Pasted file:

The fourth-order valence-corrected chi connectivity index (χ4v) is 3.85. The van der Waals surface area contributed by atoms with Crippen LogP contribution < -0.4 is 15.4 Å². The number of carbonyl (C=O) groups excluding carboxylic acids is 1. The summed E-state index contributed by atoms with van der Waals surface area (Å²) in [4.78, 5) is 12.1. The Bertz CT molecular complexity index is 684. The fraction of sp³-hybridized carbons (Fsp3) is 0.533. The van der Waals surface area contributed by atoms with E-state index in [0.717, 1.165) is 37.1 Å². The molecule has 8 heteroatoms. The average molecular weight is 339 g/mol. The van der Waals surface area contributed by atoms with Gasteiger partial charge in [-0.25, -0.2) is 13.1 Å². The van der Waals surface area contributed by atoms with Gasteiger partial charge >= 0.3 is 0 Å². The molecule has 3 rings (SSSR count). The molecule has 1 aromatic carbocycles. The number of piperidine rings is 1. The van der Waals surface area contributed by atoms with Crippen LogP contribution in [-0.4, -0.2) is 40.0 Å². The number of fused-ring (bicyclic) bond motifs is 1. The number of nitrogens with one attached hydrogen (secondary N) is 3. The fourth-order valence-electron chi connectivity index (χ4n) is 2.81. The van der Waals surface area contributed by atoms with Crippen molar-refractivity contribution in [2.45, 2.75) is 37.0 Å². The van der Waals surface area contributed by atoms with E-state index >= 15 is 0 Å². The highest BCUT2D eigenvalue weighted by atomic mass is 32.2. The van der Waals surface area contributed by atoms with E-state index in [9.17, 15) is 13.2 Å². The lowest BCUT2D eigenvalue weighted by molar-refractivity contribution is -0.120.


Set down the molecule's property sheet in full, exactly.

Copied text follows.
The fourth-order valence-corrected chi connectivity index (χ4v) is 3.85. The van der Waals surface area contributed by atoms with Crippen LogP contribution < -0.4 is 15.4 Å². The number of carbonyl (C=O) groups excluding carboxylic acids is 1. The summed E-state index contributed by atoms with van der Waals surface area (Å²) in [4.78, 5) is 12.1. The Bertz CT molecular complexity index is 684. The fraction of sp³-hybridized carbons (Fsp3) is 0.533. The van der Waals surface area contributed by atoms with E-state index in [0.717, 1.165) is 37.1 Å². The molecule has 8 heteroatoms. The average molecular weight is 339 g/mol. The van der Waals surface area contributed by atoms with Gasteiger partial charge in [-0.25, -0.2) is 13.1 Å². The van der Waals surface area contributed by atoms with Gasteiger partial charge >= 0.3 is 0 Å². The molecule has 3 rings (SSSR count). The molecule has 1 aromatic carbocycles. The number of piperidine rings is 1. The van der Waals surface area contributed by atoms with Crippen LogP contribution in [-0.4, -0.2) is 40.0 Å². The number of fused-ring (bicyclic) bond motifs is 1. The number of nitrogens with one attached hydrogen (secondary N) is 3. The fourth-order valence-electron chi connectivity index (χ4n) is 2.81. The van der Waals surface area contributed by atoms with Crippen molar-refractivity contribution in [2.45, 2.75) is 37.0 Å². The van der Waals surface area contributed by atoms with E-state index >= 15 is 0 Å². The highest BCUT2D eigenvalue weighted by atomic mass is 32.2. The van der Waals surface area contributed by atoms with E-state index in [9.17, 15) is 13.2 Å². The lowest BCUT2D eigenvalue weighted by molar-refractivity contribution is -0.120.